SP2: Bad for your blood pressure?

That's what some IT managers say, a survey finds. Even more believe it'll be the toughest Windows update ever.

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By Dawn Kawamoto

Most IT managers believe that upgrading systems to Microsoft's latest security patch for Windows XP could generate problems, according to a recent survey.

The InsightExpress study, which polled IT managers in the United States, found that 63 percent of respondents believed SP2 would prove the most difficult Windows update installation ever, with 3 percent noting their "blood pressure rises just thinking about it."

In addition, 66 percent said they expected calls for help from workers to increase with the update. And 30 percent did not know how the SP2 upgrade would affect their company's support desk.


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These concerns come as Microsoft tries to iron out some of the glitches in SP2, its security-focused update for XP. For example, the service pack allows locally run programs to circumvent its firewall and can make it difficult for other applications to work with the XP operating system, researchers have found.

These concerns are leading to a world of "have and have nots" when it comes to installation of SP2 in business systems, according to recent survey of IT executives by U.K.-based security company Mi2g.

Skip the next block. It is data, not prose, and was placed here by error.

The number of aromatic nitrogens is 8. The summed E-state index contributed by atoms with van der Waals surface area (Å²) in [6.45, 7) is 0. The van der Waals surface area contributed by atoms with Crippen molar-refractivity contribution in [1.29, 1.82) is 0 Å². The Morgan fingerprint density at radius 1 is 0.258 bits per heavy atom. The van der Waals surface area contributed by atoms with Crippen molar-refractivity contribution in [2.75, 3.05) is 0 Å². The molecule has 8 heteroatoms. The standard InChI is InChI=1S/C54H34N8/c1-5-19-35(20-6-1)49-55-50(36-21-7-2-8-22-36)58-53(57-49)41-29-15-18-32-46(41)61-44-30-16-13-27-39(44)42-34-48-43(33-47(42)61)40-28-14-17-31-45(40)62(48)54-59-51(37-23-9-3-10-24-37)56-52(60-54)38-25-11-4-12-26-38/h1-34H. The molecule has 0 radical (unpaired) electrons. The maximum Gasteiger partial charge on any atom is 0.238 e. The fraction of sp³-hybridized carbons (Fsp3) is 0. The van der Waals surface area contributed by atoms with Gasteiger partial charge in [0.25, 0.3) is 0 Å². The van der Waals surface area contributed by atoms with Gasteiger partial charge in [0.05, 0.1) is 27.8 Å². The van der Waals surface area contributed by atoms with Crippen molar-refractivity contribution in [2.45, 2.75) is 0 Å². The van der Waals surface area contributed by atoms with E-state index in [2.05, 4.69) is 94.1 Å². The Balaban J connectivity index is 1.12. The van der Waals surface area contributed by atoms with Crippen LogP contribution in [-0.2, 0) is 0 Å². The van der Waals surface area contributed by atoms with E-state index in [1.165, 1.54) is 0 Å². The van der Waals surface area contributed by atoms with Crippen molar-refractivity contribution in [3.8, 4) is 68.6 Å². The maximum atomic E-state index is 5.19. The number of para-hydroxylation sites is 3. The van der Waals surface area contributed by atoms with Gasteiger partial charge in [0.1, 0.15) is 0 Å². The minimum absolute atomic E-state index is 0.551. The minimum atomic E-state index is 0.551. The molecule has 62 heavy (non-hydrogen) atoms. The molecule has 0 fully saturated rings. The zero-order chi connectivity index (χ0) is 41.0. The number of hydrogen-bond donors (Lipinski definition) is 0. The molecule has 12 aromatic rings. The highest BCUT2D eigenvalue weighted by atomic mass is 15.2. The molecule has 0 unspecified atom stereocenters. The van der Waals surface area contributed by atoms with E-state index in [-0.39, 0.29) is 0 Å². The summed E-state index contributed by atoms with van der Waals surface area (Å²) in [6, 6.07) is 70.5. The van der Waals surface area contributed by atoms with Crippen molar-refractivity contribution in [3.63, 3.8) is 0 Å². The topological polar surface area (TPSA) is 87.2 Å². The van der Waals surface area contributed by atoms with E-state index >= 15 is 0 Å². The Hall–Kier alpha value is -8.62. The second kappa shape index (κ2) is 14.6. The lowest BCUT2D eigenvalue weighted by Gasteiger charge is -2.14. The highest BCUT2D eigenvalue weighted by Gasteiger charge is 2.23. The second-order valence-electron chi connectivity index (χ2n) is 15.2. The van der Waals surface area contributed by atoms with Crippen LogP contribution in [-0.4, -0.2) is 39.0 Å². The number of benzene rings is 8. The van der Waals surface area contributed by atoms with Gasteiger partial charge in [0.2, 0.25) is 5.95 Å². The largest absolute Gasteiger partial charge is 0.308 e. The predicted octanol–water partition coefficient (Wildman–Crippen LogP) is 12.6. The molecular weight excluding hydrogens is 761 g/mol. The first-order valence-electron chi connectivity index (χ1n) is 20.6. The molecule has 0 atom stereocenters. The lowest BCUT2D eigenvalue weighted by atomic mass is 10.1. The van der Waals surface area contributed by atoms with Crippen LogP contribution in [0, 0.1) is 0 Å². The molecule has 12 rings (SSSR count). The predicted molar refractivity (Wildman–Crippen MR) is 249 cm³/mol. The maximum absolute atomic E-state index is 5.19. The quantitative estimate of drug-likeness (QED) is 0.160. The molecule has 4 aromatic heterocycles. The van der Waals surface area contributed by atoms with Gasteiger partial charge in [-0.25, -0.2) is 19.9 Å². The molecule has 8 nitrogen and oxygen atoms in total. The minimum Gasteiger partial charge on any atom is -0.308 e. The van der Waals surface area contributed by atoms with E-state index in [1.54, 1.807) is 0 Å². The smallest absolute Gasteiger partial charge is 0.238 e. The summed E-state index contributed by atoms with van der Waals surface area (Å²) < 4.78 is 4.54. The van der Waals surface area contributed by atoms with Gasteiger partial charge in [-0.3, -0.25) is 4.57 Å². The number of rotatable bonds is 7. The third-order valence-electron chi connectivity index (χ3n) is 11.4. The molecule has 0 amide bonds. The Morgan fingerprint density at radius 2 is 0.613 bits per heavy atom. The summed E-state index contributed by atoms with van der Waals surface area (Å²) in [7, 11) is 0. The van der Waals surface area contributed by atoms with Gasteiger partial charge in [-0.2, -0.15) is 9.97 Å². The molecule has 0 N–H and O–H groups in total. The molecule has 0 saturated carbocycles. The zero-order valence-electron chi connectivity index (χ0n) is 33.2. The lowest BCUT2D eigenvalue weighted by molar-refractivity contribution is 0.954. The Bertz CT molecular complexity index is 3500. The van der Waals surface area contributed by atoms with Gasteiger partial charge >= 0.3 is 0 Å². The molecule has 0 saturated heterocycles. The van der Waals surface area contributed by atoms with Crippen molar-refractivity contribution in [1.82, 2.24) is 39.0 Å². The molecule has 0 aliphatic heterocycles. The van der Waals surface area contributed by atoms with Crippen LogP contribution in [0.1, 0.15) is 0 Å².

Only half of IT departments worldwide are choosing to use the automatic update feature in Windows to download the patch to company computers, Mi2G found in its July Security Intelligence Products and Systems report.

The other half—which includes IT managers at many large corporations, government organizations and academic institutions—plan to conduct a manual installation only after rigorous testing.

"Many CIOs view the SP2 update as a threat to their operations—a forced security upgrade—which can undermine reliability and availability of many critical business services as old software applications may randomly malfunction," D.K. Matai, Mi2g's executive chairman, said in a statement.

Mi2g cautions that the latter, cautious, approach may expose businesses to digital risks such as viruses.

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